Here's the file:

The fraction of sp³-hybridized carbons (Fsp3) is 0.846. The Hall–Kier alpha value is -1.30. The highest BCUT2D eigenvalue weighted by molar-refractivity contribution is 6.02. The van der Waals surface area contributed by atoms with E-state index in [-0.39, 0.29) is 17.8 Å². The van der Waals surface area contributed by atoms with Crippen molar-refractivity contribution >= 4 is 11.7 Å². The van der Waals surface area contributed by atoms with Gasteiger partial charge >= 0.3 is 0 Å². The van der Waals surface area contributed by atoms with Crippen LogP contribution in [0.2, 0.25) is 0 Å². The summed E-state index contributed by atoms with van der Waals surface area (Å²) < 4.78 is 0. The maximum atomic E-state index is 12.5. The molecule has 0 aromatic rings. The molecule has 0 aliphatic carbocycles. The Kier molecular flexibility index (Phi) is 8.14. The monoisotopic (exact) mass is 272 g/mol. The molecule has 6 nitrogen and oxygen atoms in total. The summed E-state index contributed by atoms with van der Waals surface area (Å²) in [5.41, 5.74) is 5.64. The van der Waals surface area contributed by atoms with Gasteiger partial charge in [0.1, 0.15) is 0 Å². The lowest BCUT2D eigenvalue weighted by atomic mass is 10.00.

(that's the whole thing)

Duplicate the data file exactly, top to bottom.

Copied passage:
The fraction of sp³-hybridized carbons (Fsp3) is 0.846. The Hall–Kier alpha value is -1.30. The highest BCUT2D eigenvalue weighted by molar-refractivity contribution is 6.02. The van der Waals surface area contributed by atoms with E-state index in [-0.39, 0.29) is 17.8 Å². The van der Waals surface area contributed by atoms with Crippen molar-refractivity contribution >= 4 is 11.7 Å². The van der Waals surface area contributed by atoms with Gasteiger partial charge >= 0.3 is 0 Å². The van der Waals surface area contributed by atoms with Crippen LogP contribution in [0.2, 0.25) is 0 Å². The summed E-state index contributed by atoms with van der Waals surface area (Å²) < 4.78 is 0. The maximum atomic E-state index is 12.5. The molecule has 0 aromatic rings. The molecule has 0 aliphatic carbocycles. The Kier molecular flexibility index (Phi) is 8.14. The monoisotopic (exact) mass is 272 g/mol. The molecule has 6 nitrogen and oxygen atoms in total. The summed E-state index contributed by atoms with van der Waals surface area (Å²) in [5.41, 5.74) is 5.64. The van der Waals surface area contributed by atoms with Gasteiger partial charge in [0.1, 0.15) is 0 Å². The lowest BCUT2D eigenvalue weighted by atomic mass is 10.00.